U.S. Secretary of State Mike Pompeo on Tuesday said Pyongyang had not returned to negotiations as quickly as Washington had hoped, though added he expected the road to the DPRK’s denuclearization to be a bumpy one.
Pompeo’s comments come as Washington’s point man on North Korea Stephen Biegeun arrived in South Korea earlier on Tuesday with the hope of restarting talks.
“Special Representative Biegun, who leads the negotiation effort on behalf of the United States, is actually in the region today, tomorrow,” Pompeo told CBS News in New York.
“We haven’t gotten back to the table as quickly as we would have hoped, but we’ve been pretty clear all along, we know there’ll be bumps along the way.”
The Secretary of State also appeared to change stance slightly on North Korea’s ongoing series of missiles tests.
While previously Pompeo and other high-level staffers in Washington have dismissed the short-range launches, mainly in line with comments from U.S. President Donald Trump, he on Tuesday said he wished the North Koreans would stop the tests.
Although the tested weapons do not threaten the U.S. mainland, they are still breaches of UN resolutions, with the UNSC discussing the ongoing tests at a closed-door session of the UN Security Council (UNSC) at the beginning of August.
Pompeo also once again urged North Korean leader Kim Jong Un to return to negotiations over the North’s nuclear program.
“I’ll be at the UN Security Council this afternoon … These are UN Security Council resolutions that are putting the boundaries to what North Korea can do,”
“These are a global sanctions regime, and we hope Chairman Kim will come to the table and get a better outcome. It’ll be better for the North Korean people, it’ll be better for the world.”
The current UN sanctions regime targets a wide swathe of North Korean imports and exports, restricting oil flows to the DPRK while also prohibiting member states from buying the North’s raw materials.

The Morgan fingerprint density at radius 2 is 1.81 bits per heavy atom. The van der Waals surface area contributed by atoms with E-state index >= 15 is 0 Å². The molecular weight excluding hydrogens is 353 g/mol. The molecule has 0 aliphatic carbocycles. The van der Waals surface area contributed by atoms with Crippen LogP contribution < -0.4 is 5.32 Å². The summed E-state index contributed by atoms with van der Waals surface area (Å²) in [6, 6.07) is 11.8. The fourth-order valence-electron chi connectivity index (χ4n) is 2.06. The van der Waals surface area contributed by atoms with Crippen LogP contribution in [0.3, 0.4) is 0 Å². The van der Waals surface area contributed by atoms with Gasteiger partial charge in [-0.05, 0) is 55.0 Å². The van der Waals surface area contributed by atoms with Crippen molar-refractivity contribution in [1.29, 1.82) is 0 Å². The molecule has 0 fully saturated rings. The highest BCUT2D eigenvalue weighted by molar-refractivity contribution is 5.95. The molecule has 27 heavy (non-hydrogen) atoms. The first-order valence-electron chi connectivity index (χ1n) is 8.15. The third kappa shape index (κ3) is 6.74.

Pompeo’s comments appear a step back from earlier remarks when he made earlier in August that he hoped talks would resume in two weeks, the second time he has issued a 14-day timeline.
But it has now been nearly eight weeks since Trump and Kim met on at the DMZ, with little apparent forward progress despite the two leaders agreeing to kickstart working-level talks.
North Korea has previously said its recent spate of missile tests were a response to joint U.S.-ROK military drills, claiming it would not return to negotiations while the exercises were ongoing.
The joint drills also ended on Tuesday, the same day as Stephen Biegun arrived in Seoul, though his exact schedule remains unknown.
While the U.S. negotiator has several meetings planned in the South Korean capital, much of his itinerary remains empty leading to speculation that meetings with his North Korean counterparts could be on the cards.
But the U.S. State Department previously told NK News it had no further meetings to announce, other than those with Special Representative for Korean Peninsula Peace and Security Affairs Lee Do-hoon, unification minister Kim Yeon-chul, and Blue House National Security Office Second Deputy Chief Kim Hyun-chong.
Featured image: State Department